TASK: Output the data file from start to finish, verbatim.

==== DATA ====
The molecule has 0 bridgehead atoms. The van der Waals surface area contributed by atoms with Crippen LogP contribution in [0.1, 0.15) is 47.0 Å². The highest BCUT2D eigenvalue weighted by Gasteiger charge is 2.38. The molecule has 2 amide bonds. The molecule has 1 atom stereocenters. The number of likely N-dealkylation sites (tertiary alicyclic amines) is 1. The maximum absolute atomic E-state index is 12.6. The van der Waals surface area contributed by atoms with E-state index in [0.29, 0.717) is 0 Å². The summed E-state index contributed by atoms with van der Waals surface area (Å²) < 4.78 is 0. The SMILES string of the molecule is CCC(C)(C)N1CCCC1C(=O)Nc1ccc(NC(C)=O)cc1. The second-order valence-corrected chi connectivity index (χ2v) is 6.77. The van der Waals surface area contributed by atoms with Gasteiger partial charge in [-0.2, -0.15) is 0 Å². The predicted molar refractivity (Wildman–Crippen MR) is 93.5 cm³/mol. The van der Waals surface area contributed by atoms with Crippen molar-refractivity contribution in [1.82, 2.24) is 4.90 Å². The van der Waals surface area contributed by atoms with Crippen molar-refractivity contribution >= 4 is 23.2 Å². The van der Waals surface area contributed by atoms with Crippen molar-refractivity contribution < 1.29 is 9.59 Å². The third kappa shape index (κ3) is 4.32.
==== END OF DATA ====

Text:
The molecule has 0 bridgehead atoms. The van der Waals surface area contributed by atoms with Crippen LogP contribution in [0.1, 0.15) is 47.0 Å². The highest BCUT2D eigenvalue weighted by Gasteiger charge is 2.38. The molecule has 2 amide bonds. The molecule has 1 atom stereocenters. The number of likely N-dealkylation sites (tertiary alicyclic amines) is 1. The maximum absolute atomic E-state index is 12.6. The van der Waals surface area contributed by atoms with E-state index in [0.29, 0.717) is 0 Å². The summed E-state index contributed by atoms with van der Waals surface area (Å²) < 4.78 is 0. The SMILES string of the molecule is CCC(C)(C)N1CCCC1C(=O)Nc1ccc(NC(C)=O)cc1. The second-order valence-corrected chi connectivity index (χ2v) is 6.77. The van der Waals surface area contributed by atoms with Gasteiger partial charge in [-0.2, -0.15) is 0 Å². The predicted molar refractivity (Wildman–Crippen MR) is 93.5 cm³/mol. The van der Waals surface area contributed by atoms with Crippen molar-refractivity contribution in [1.82, 2.24) is 4.90 Å². The van der Waals surface area contributed by atoms with Crippen molar-refractivity contribution >= 4 is 23.2 Å². The van der Waals surface area contributed by atoms with Crippen molar-refractivity contribution < 1.29 is 9.59 Å². The third kappa shape index (κ3) is 4.32.